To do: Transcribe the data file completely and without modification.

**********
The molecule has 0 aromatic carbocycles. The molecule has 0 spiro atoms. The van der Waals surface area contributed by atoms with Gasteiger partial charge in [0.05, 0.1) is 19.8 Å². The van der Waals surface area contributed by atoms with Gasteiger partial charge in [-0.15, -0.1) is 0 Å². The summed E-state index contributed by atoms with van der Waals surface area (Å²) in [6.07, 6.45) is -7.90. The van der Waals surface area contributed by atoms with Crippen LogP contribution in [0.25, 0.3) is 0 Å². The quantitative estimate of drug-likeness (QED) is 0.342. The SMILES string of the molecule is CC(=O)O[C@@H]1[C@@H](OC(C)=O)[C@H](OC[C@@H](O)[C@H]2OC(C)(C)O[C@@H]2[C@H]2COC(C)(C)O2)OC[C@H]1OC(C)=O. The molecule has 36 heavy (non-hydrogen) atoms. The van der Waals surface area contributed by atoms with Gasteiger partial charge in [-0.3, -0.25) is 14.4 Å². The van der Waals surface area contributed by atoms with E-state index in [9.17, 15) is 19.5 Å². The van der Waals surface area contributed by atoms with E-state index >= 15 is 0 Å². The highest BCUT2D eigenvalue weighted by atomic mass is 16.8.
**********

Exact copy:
The molecule has 0 aromatic carbocycles. The molecule has 0 spiro atoms. The van der Waals surface area contributed by atoms with Gasteiger partial charge in [0.05, 0.1) is 19.8 Å². The van der Waals surface area contributed by atoms with Gasteiger partial charge in [-0.15, -0.1) is 0 Å². The summed E-state index contributed by atoms with van der Waals surface area (Å²) in [6.07, 6.45) is -7.90. The van der Waals surface area contributed by atoms with Crippen LogP contribution in [0.25, 0.3) is 0 Å². The quantitative estimate of drug-likeness (QED) is 0.342. The SMILES string of the molecule is CC(=O)O[C@@H]1[C@@H](OC(C)=O)[C@H](OC[C@@H](O)[C@H]2OC(C)(C)O[C@@H]2[C@H]2COC(C)(C)O2)OC[C@H]1OC(C)=O. The molecule has 36 heavy (non-hydrogen) atoms. The van der Waals surface area contributed by atoms with Gasteiger partial charge in [-0.3, -0.25) is 14.4 Å². The van der Waals surface area contributed by atoms with E-state index in [9.17, 15) is 19.5 Å². The van der Waals surface area contributed by atoms with E-state index >= 15 is 0 Å². The highest BCUT2D eigenvalue weighted by atomic mass is 16.8.